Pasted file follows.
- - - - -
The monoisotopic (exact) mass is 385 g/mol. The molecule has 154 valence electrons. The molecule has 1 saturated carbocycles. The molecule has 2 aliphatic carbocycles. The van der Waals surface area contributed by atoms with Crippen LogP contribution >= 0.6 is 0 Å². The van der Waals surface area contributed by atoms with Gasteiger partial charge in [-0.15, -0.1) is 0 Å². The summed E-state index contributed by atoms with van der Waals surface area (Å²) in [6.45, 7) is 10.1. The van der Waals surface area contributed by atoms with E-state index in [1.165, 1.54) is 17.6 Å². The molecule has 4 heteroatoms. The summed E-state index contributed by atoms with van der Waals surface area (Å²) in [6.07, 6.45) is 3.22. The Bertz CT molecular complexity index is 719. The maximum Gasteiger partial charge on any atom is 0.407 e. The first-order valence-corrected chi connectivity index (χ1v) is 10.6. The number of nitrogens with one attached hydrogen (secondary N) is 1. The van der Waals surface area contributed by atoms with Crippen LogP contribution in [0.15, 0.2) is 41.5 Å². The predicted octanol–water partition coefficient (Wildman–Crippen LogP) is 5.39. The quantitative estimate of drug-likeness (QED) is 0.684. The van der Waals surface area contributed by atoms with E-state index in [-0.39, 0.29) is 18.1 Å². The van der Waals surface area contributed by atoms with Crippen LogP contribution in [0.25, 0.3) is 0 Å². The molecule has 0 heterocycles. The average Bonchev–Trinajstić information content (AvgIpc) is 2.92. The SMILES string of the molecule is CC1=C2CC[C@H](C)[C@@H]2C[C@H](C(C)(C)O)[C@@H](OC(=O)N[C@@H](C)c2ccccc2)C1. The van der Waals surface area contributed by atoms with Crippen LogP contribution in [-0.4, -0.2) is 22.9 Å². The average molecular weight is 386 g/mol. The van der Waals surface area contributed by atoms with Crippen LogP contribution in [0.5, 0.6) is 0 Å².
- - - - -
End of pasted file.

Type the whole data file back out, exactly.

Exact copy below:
The monoisotopic (exact) mass is 385 g/mol. The molecule has 154 valence electrons. The molecule has 1 saturated carbocycles. The molecule has 2 aliphatic carbocycles. The van der Waals surface area contributed by atoms with Crippen LogP contribution >= 0.6 is 0 Å². The van der Waals surface area contributed by atoms with Gasteiger partial charge in [-0.15, -0.1) is 0 Å². The summed E-state index contributed by atoms with van der Waals surface area (Å²) in [6.45, 7) is 10.1. The van der Waals surface area contributed by atoms with E-state index in [1.165, 1.54) is 17.6 Å². The molecule has 4 heteroatoms. The summed E-state index contributed by atoms with van der Waals surface area (Å²) in [6.07, 6.45) is 3.22. The Bertz CT molecular complexity index is 719. The maximum Gasteiger partial charge on any atom is 0.407 e. The first-order valence-corrected chi connectivity index (χ1v) is 10.6. The number of nitrogens with one attached hydrogen (secondary N) is 1. The van der Waals surface area contributed by atoms with Crippen LogP contribution in [0.15, 0.2) is 41.5 Å². The predicted octanol–water partition coefficient (Wildman–Crippen LogP) is 5.39. The quantitative estimate of drug-likeness (QED) is 0.684. The van der Waals surface area contributed by atoms with E-state index in [-0.39, 0.29) is 18.1 Å². The van der Waals surface area contributed by atoms with Crippen LogP contribution in [0.25, 0.3) is 0 Å². The molecule has 0 heterocycles. The average Bonchev–Trinajstić information content (AvgIpc) is 2.92. The SMILES string of the molecule is CC1=C2CC[C@H](C)[C@@H]2C[C@H](C(C)(C)O)[C@@H](OC(=O)N[C@@H](C)c2ccccc2)C1. The van der Waals surface area contributed by atoms with Crippen LogP contribution in [-0.4, -0.2) is 22.9 Å². The average molecular weight is 386 g/mol. The van der Waals surface area contributed by atoms with Crippen LogP contribution in [0.5, 0.6) is 0 Å².